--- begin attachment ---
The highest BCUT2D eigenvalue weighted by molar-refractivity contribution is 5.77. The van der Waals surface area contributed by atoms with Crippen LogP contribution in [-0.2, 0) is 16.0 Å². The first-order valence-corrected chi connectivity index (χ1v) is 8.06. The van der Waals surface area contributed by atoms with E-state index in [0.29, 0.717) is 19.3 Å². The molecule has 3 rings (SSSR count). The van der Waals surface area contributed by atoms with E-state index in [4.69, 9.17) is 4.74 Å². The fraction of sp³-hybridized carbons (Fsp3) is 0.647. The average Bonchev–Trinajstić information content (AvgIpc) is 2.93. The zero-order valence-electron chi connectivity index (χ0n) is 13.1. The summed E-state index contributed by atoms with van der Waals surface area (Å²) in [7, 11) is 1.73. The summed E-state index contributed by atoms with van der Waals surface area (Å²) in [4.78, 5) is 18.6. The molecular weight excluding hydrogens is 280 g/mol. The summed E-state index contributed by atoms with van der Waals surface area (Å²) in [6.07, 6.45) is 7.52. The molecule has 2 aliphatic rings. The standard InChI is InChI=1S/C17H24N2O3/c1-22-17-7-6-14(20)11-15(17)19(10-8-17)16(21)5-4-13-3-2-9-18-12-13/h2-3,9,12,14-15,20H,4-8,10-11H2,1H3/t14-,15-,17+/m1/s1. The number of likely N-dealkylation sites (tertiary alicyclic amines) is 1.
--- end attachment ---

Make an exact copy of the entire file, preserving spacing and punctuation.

The highest BCUT2D eigenvalue weighted by molar-refractivity contribution is 5.77. The van der Waals surface area contributed by atoms with Crippen LogP contribution in [-0.2, 0) is 16.0 Å². The first-order valence-corrected chi connectivity index (χ1v) is 8.06. The van der Waals surface area contributed by atoms with E-state index in [0.29, 0.717) is 19.3 Å². The molecule has 3 rings (SSSR count). The van der Waals surface area contributed by atoms with E-state index in [4.69, 9.17) is 4.74 Å². The fraction of sp³-hybridized carbons (Fsp3) is 0.647. The average Bonchev–Trinajstić information content (AvgIpc) is 2.93. The zero-order valence-electron chi connectivity index (χ0n) is 13.1. The summed E-state index contributed by atoms with van der Waals surface area (Å²) in [7, 11) is 1.73. The summed E-state index contributed by atoms with van der Waals surface area (Å²) in [4.78, 5) is 18.6. The molecular weight excluding hydrogens is 280 g/mol. The summed E-state index contributed by atoms with van der Waals surface area (Å²) in [6.07, 6.45) is 7.52. The molecule has 2 aliphatic rings. The standard InChI is InChI=1S/C17H24N2O3/c1-22-17-7-6-14(20)11-15(17)19(10-8-17)16(21)5-4-13-3-2-9-18-12-13/h2-3,9,12,14-15,20H,4-8,10-11H2,1H3/t14-,15-,17+/m1/s1. The number of likely N-dealkylation sites (tertiary alicyclic amines) is 1.